• 30% of people are married in Dublin.
  • The most gender balanced aged groups are 35-39 and 55-59 where the ratio of men to women is equal.
  • Urbanization means “becoming more like a city” therefore, there is a population shift from rural to urban areas. However, Dublin’s share of the urban population was 39% in 2011 down nearly 10% from 1961.

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Reflect: What may be the causes for urbanization in Ireland? Compare those with some of the reason for urbanization in your home country? What are some of the negative outcomes of urbanization?

People From Around the World in Ireland

Language and culture are a few of the influential factors of the way we see the world and countries outside of our own.  This video tells people’s stories of how Ireland came to be their home away from home.

Think: What is home to you? Who do you think your neighbors will be?

Food, Festivals, & Markets

Dublin is a splendid place to experience food.  Traditional Irish food tends to be more hearty and warming.  It is food that will stick to your bones and keep you warm in the rain.

“Of course, the food is fantastic and you’ll be full by the time you head home, eight or nine stops later.”

If you consider yourself a total foodie or food lover check out this CAPA World Blog: 10 Resources for Foodies: Dublin Edition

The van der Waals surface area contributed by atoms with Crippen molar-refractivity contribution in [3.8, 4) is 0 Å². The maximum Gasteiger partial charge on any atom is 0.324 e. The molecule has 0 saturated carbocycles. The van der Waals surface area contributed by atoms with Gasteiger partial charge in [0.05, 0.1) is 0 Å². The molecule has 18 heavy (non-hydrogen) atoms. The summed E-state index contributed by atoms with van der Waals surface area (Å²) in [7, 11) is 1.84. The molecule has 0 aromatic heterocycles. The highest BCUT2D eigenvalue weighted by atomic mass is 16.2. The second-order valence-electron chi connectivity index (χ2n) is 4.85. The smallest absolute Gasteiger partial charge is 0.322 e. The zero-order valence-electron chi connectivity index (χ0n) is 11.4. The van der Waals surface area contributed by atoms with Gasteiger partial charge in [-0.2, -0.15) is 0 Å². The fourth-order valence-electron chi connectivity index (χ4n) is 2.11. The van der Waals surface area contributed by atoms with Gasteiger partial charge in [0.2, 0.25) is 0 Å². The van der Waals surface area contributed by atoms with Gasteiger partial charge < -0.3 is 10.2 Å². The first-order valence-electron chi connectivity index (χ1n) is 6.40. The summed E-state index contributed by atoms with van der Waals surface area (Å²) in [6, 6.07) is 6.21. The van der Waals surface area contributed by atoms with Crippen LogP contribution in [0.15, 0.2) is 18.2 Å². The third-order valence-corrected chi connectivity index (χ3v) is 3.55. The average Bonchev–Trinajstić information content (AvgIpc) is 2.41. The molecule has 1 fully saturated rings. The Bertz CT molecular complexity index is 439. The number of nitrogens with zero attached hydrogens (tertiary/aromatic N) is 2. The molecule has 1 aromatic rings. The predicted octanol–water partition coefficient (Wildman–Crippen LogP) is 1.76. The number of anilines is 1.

It is full of great food recommendations from people all around Dublin! Or explore the Temple Bar Market!

Reflect: What kinds of markets and shops will surround your neighborhood? What is the “national dish” of your home country?

Go Beyond

Ready to learn more?!

At CAPA we appreciate the diverse backgrounds and interests of our students! We have compiled a list of resources to help you feel more at home in your new city. Included you’ll find information regarding major news sources and things to do in Dublin. You’ll also find resources for students going abroad as an LGBTQ student, students with a disability, students who have dietary restrictions, and students who are wondering how their racial and ethnic identity may be impacted in their new city.

This is only a brief introduction to your city and all it has to offer so please reach out to your program manager with any specific questions or concerns. At CAPA we pride ourselves on our ability to meet individual student needs and go above and beyond to ensure we offer the best student experience abroad possible!

Major news sources
Location Specific “Things to Do”
Religious Services
LGBTQ Community Resources
Community Resources on Race and Ethnicity
Disabilities Abroad
Food Resources: Dietary restrictions


Major news sources

Location specific “Things to Do”

Religious Services and Resources

LGBTQ Community Resources

Community Resources on Race and Ethnicity

Disabilities Abroad

Food resources: Dietary restrictions


Have Questions?

Briana Sicard

CAPA Program Manager

bsicard@capa.org or 800-793-0334

Global Engagement Office

geo@samford.edu or 205-726-2741